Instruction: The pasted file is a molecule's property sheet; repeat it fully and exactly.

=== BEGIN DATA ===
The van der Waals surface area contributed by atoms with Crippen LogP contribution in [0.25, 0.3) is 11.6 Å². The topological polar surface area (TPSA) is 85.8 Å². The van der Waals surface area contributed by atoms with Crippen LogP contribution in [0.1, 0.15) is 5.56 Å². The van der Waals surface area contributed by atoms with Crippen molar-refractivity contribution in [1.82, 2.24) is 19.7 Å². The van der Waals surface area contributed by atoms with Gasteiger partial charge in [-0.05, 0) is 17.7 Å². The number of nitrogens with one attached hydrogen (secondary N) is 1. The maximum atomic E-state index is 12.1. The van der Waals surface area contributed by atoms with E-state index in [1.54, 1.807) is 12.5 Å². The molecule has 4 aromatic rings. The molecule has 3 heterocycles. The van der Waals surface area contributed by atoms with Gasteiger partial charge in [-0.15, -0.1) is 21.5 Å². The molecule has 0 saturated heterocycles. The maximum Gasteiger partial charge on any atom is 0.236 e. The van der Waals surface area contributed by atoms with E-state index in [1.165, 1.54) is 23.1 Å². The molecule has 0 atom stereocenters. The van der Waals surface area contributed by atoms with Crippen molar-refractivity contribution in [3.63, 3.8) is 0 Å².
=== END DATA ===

The van der Waals surface area contributed by atoms with Crippen LogP contribution in [0.25, 0.3) is 11.6 Å². The topological polar surface area (TPSA) is 85.8 Å². The van der Waals surface area contributed by atoms with Crippen LogP contribution in [0.1, 0.15) is 5.56 Å². The van der Waals surface area contributed by atoms with Crippen molar-refractivity contribution in [1.82, 2.24) is 19.7 Å². The van der Waals surface area contributed by atoms with Gasteiger partial charge in [-0.05, 0) is 17.7 Å². The number of nitrogens with one attached hydrogen (secondary N) is 1. The maximum atomic E-state index is 12.1. The van der Waals surface area contributed by atoms with E-state index in [1.54, 1.807) is 12.5 Å². The molecule has 4 aromatic rings. The molecule has 3 heterocycles. The van der Waals surface area contributed by atoms with Gasteiger partial charge in [-0.15, -0.1) is 21.5 Å². The molecule has 0 saturated heterocycles. The maximum Gasteiger partial charge on any atom is 0.236 e. The van der Waals surface area contributed by atoms with E-state index in [1.165, 1.54) is 23.1 Å². The molecule has 0 atom stereocenters. The van der Waals surface area contributed by atoms with Crippen molar-refractivity contribution in [3.63, 3.8) is 0 Å².